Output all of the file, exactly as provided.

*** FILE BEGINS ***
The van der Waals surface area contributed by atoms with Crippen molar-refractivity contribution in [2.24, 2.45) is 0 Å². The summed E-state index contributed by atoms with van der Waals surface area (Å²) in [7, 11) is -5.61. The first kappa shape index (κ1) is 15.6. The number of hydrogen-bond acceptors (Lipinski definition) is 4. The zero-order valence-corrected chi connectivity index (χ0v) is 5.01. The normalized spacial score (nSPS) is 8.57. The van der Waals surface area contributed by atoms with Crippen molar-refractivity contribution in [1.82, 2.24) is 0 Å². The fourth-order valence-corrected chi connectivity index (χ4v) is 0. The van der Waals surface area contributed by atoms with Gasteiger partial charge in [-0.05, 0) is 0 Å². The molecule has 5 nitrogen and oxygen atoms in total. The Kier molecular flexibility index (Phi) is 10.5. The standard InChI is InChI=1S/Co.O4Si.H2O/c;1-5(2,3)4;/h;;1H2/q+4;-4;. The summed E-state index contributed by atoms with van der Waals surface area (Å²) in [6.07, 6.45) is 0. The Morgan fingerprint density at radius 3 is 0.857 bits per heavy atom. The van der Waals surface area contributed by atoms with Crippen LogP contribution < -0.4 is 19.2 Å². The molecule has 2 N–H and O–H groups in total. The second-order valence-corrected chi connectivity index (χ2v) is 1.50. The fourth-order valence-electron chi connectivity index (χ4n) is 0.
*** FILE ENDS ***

The van der Waals surface area contributed by atoms with Crippen molar-refractivity contribution in [2.24, 2.45) is 0 Å². The summed E-state index contributed by atoms with van der Waals surface area (Å²) in [7, 11) is -5.61. The first kappa shape index (κ1) is 15.6. The number of hydrogen-bond acceptors (Lipinski definition) is 4. The zero-order valence-corrected chi connectivity index (χ0v) is 5.01. The normalized spacial score (nSPS) is 8.57. The van der Waals surface area contributed by atoms with Crippen molar-refractivity contribution in [1.82, 2.24) is 0 Å². The fourth-order valence-corrected chi connectivity index (χ4v) is 0. The van der Waals surface area contributed by atoms with Gasteiger partial charge in [-0.05, 0) is 0 Å². The molecule has 5 nitrogen and oxygen atoms in total. The Kier molecular flexibility index (Phi) is 10.5. The standard InChI is InChI=1S/Co.O4Si.H2O/c;1-5(2,3)4;/h;;1H2/q+4;-4;. The summed E-state index contributed by atoms with van der Waals surface area (Å²) in [6.07, 6.45) is 0. The Morgan fingerprint density at radius 3 is 0.857 bits per heavy atom. The van der Waals surface area contributed by atoms with Crippen LogP contribution < -0.4 is 19.2 Å². The molecule has 2 N–H and O–H groups in total. The second-order valence-corrected chi connectivity index (χ2v) is 1.50. The fourth-order valence-electron chi connectivity index (χ4n) is 0.